Hambleton District Council v Buxted Poultry Ltd

JurisdictionEngland & Wales
CourtCourt of Appeal (Civil Division)
JudgeLORD JUSTICE PURCHAS,LORD JUSTICE GLIDEWELL,SIR JOHN MEGAW
Judgment Date19 July 1991
Judgment citation (vLex)[1991] EWCA Civ J0719-5
Docket Number91/0764
Date19 July 1991

[1991] EWCA Civ J0719-5

IN THE SUPREME COURT OF JUDICATURE

COURT OF APPEAL (CIVIL DIVISION)

ON APPEAL FROM THE LANDS TRIBUNAL

CROWN OFFICE LIST

Royal Courts of Justice

Before:

Lord Justice Purchas

Lord Justice Glidewell

and

Sir John Megaw

91/0764

Between:
W.N. Farmer (Valuation Officer)
(Appellant)
and
Hambleton District Council
Appellant (First Respondent)

and

Buxted Poultry Limited
Respondent (Second Respondent)

MR. CHRISTOPHER COCHRANE Q.C. and MR. SIMON BIRD (instructed by) Messrs Sharpe Pritchard, London Agents for C. Spencer, solicitor to the District Council) appeared on behalf of the Appellant (First Respondent).

MR. GUY ROOTS Q.C. and MR. SEBASTIAN HEAD (instructed by Messrs Stephens & Scown) appeared on behalf of the Respondent (Second Respondent).

LORD JUSTICE PURCHAS
1

I will invite Glidewell L.J. to deliver the first judgment.

LORD JUSTICE GLIDEWELL
2

These are two appeals by way of case stated against a decision of the Lands Tribunal given on 24th November 1989 on appeals to the Tribunal against a decision of the North Yorkshire Local Valuation Court. Under section 3(4) of the Lands Tribunal Act 1949 an appeal to this court lies only for error of law. The respondent company, Buxted Poultry Limited ("Buxted") at all material times owned and occupied the buildings the subject of these two appeals, namely, a provender mill and a poultry processing factory at Dalton, near Thirsk, North Yorkshire. Buxted made proposals to delete both buildings from the valuation list for rating on the ground that they were agricultural buildings within the meaning of the Rating Act 1971. The valuation officer objected to both proposals and the Hambleton District Council, the present appellants, to one of the proposals. The local valuation court deleted both entries from the list. The valuation officer and the district council as rating authority appealed to the Lands Tribunal which dismissed the appeals. The district council now appeals to this court.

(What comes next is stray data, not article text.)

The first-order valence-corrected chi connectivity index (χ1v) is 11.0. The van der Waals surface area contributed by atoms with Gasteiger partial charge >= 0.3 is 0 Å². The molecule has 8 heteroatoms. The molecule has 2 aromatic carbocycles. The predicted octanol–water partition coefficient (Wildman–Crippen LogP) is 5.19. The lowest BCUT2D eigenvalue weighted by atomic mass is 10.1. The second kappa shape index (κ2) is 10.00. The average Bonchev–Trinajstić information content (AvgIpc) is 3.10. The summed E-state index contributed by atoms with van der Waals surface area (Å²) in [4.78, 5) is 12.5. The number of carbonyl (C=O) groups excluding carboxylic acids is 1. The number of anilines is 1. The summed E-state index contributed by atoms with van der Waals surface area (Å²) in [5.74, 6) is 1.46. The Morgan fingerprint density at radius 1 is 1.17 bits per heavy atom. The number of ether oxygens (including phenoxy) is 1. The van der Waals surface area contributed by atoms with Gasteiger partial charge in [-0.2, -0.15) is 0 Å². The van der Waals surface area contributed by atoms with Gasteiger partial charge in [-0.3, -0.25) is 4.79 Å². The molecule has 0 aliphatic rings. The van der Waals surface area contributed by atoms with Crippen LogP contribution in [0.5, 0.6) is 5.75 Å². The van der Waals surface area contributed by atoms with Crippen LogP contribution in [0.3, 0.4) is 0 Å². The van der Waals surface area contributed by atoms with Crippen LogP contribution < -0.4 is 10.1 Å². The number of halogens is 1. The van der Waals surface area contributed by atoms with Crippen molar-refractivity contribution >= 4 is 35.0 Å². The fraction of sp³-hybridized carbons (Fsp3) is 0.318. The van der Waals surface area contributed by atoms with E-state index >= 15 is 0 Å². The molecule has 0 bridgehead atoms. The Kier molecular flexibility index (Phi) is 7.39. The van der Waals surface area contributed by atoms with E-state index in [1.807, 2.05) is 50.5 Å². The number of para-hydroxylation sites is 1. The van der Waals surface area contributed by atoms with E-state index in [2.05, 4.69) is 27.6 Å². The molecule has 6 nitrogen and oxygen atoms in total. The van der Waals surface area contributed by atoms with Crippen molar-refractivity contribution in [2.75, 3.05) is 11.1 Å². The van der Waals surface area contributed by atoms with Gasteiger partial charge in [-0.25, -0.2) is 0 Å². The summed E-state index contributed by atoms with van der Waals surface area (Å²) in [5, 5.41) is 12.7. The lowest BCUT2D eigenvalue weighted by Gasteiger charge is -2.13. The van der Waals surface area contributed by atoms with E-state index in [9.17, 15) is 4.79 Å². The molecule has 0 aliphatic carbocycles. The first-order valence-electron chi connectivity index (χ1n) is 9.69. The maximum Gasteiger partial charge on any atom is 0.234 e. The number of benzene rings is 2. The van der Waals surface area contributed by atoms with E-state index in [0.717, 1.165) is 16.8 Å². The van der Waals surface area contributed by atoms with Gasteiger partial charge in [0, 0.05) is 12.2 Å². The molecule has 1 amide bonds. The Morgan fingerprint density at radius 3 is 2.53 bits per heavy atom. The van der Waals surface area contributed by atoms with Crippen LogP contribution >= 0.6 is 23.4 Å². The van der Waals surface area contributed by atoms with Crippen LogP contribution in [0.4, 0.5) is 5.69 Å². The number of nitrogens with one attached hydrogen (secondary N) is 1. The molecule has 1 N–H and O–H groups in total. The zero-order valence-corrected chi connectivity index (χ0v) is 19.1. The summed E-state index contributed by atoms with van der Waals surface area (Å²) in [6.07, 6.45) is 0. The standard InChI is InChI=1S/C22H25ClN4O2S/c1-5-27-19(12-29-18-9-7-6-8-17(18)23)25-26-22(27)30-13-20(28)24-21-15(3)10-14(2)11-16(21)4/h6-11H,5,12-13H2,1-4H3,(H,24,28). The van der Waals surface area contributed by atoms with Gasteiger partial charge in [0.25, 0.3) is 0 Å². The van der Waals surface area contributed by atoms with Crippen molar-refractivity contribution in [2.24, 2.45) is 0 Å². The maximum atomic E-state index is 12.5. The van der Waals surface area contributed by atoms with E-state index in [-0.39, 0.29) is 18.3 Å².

3

I start by saying something about the legislation and its background. The primary section which deals with the derating of agricultural land and buildings is now section 26 of the General Rate Act 1967. That is a successor to a provision which dates back originally to the Local Government Act 1929. Section 26(1) provides:

"No agricultural land or agricultural buildings shall be liable to be rated or be included in any valuation list or in any rate".

Subsection (2) is not relevant for present purposes.

4

Subsection (3) defines agricultural land in terms which include:

"In this section the expression 'agricultural land'—

  • (a) means any land…used for the purpose of poultry farming,…

Subsection (4) defines "agricultural buildings" as:

  • "(a) means buildings (other than dwellings) occupied together with agricultural land…used solely in connection with agricultural operations thereon; and

  • (b) includes a building which is used solely in connection with agricultural operations carried on agricultural land and which is occupied either—

    • (i) by the occupiers of all that land; or

    • (ii) by individuals who are appointed…".

5

I need not go on with that. It is really dealing with a situation in which there is some co-operative operation on the land.

6

In Eastwood v. Herrod [1971] A.C. 160 the House of Lords held that a number of buildings in which broiler chickens were hatched and reared, which were occupied together with some 1,150 acres of land, were nevertheless not agricultural buildings within the definitions to which I have just referred in section 26 of the 1976 Act.